How Wall Street helped to plunder the newspaper industry
Freshly printed copies of a newspaper.
Steve Chiotakis: Good morning.
James O'Shea: Good morning.
Chiotakis: What was the role of Wall Street in the plundering, as you say, of newspapers?
O'Shea: Wall Street demanded returns that newspapers delivered for many, many years. But it was unsustainable, and the continued demands put a lot of pressure on people that ran newspapers. Those pressures simply crushed them and made them make a lot of bad decisions.
Chiotakis: So what was it like being in management at the L.A. Times and the Chicago Tribune during this pretty turbulent time in the news business?
O'Shea: It got to the point where all you really did was try to figure out how to do more with less. That's why when Sam Zell came along -- a real estate investor with a reputation of having a Midas touch -- everybody actually kind of looked at him like a savior because they thought, well maybe he can figure this out; we sure haven't. Along came the investment bankers, and in this deal, they earned $287 million in fees. That would be enough for me to run the Los Angeles Times newsroom and employ more than 900 journalists for two years.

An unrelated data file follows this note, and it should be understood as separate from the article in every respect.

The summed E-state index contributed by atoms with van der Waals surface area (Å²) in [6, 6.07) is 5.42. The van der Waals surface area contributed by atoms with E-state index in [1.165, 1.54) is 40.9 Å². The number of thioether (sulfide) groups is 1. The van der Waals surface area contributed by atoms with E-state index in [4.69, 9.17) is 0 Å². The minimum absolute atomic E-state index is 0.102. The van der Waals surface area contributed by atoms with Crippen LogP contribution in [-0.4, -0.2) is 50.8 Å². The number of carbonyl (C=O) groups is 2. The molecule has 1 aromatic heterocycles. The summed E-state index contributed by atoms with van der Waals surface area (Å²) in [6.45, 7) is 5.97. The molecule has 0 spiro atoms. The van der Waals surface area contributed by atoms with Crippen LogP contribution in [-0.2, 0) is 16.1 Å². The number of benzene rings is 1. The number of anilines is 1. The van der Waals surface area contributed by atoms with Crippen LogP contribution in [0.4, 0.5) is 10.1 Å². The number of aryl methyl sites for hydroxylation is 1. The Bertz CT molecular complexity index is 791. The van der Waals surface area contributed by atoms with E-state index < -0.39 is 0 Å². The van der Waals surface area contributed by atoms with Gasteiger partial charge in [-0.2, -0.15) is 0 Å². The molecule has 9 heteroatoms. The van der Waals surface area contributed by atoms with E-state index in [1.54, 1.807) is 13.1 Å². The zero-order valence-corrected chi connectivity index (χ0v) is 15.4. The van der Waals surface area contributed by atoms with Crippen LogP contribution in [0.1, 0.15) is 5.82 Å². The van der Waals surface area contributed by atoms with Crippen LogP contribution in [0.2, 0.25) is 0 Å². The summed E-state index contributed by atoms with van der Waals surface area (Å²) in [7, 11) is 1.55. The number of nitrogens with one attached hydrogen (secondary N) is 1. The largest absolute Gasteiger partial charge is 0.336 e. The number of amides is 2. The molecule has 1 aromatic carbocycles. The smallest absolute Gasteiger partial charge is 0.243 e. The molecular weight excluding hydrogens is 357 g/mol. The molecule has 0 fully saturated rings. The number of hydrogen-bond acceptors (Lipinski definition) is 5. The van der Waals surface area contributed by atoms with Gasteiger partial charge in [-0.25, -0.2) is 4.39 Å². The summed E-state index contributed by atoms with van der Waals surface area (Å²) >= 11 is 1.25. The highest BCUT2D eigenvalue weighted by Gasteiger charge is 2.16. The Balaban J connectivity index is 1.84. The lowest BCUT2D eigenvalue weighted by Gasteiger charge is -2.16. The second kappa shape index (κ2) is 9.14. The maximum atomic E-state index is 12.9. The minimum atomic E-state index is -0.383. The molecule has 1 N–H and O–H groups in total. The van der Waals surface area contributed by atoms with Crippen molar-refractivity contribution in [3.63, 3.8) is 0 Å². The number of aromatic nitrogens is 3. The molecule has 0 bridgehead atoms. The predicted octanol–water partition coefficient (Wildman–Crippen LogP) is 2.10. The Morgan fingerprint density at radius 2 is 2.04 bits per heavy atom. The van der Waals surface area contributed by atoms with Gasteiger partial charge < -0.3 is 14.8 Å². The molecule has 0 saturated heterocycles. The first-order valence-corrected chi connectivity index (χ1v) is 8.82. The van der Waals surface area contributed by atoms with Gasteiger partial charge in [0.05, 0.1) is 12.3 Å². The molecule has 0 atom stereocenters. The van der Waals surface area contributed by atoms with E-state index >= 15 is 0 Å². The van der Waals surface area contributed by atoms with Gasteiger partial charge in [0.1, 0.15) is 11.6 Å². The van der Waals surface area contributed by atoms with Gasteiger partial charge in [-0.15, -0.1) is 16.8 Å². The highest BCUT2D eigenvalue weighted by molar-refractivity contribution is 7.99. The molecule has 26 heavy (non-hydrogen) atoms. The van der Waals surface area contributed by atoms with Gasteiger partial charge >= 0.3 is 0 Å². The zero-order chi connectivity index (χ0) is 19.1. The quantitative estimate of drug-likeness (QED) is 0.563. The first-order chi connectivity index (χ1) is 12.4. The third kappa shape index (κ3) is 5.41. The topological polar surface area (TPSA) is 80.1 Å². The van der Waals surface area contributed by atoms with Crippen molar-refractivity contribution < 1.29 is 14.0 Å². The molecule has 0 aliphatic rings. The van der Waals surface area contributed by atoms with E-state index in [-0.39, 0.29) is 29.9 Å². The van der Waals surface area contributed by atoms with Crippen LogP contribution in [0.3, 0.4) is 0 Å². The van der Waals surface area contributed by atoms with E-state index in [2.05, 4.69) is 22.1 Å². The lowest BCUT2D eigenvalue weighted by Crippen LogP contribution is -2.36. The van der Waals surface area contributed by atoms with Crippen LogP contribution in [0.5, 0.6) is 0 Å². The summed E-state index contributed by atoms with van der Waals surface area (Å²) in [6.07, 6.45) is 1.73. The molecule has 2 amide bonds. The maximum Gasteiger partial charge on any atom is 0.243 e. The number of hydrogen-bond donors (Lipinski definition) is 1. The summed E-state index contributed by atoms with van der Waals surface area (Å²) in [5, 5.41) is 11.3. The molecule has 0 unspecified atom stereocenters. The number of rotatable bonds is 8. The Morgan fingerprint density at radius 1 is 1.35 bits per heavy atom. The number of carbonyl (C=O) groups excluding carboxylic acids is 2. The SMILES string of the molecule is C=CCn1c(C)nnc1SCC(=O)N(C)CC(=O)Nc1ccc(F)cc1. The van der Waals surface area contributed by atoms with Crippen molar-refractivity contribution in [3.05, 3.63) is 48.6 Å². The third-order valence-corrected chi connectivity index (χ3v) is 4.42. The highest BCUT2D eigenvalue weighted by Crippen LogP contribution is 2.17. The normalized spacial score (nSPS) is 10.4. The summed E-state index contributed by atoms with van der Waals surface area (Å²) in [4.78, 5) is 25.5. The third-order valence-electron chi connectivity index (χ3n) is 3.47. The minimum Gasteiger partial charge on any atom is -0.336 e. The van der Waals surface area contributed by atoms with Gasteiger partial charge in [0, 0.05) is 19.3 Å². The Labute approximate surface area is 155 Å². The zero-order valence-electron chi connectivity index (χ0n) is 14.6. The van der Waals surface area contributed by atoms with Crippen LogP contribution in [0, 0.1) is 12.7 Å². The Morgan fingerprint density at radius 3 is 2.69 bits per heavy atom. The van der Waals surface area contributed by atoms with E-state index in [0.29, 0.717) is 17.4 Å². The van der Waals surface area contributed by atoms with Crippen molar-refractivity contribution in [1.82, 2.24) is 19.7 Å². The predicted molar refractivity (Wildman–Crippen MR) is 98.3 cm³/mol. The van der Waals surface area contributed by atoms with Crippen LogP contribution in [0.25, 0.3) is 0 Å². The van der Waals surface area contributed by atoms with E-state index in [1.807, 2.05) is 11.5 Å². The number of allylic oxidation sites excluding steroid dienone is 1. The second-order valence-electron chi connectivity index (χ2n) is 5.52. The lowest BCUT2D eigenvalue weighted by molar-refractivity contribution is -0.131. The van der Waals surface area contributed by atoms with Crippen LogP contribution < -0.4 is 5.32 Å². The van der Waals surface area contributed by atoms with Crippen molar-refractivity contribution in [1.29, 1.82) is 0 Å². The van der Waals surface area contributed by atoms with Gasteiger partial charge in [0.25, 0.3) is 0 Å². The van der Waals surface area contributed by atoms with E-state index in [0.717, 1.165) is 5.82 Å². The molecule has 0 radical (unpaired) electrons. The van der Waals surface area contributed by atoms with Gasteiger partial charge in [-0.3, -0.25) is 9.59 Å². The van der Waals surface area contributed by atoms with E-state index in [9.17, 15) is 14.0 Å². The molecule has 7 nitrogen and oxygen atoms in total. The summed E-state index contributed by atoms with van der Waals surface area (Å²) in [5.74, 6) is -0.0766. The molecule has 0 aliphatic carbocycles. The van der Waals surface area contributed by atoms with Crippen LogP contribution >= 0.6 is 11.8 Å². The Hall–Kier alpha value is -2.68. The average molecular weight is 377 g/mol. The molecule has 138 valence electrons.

Chiotakis: You talk about Wall Street and big moguls who were plundering the great American newspaper. But is that an accurate statement given what the Internet did?
O'Shea: They had to deliver these kinds of returns, and to deliver those returns, they became over-reliant on advertising. And the Internet came along, and it was basically a far better advertising vehicle than the newspaper was. And so it put enormous pressures to cut, and it kind of ignited the cycle of decline we still see today.
Chiotakis: I know Tribune is trying to get out of bankruptcy. Can the company succeed given what it has in front of it?
O'Shea: Once they come out, Tribune Company will be owned by banks that don't want to be in the newspaper business. So they're going to want their money back, and when they want their money back, they have a tendency to cut budgets. So I think it's a pretty daunting future. The papers might be sold to somebody who actually wants to be in the newspaper business, and that'll be the best thing that could happen to them.
Chiotakis: James O'Shea, the author of The Deal from Hell: How Moguls and Wall Street Plundered Great American Newspapers. Thank you, sir.
O'Shea: Thank you.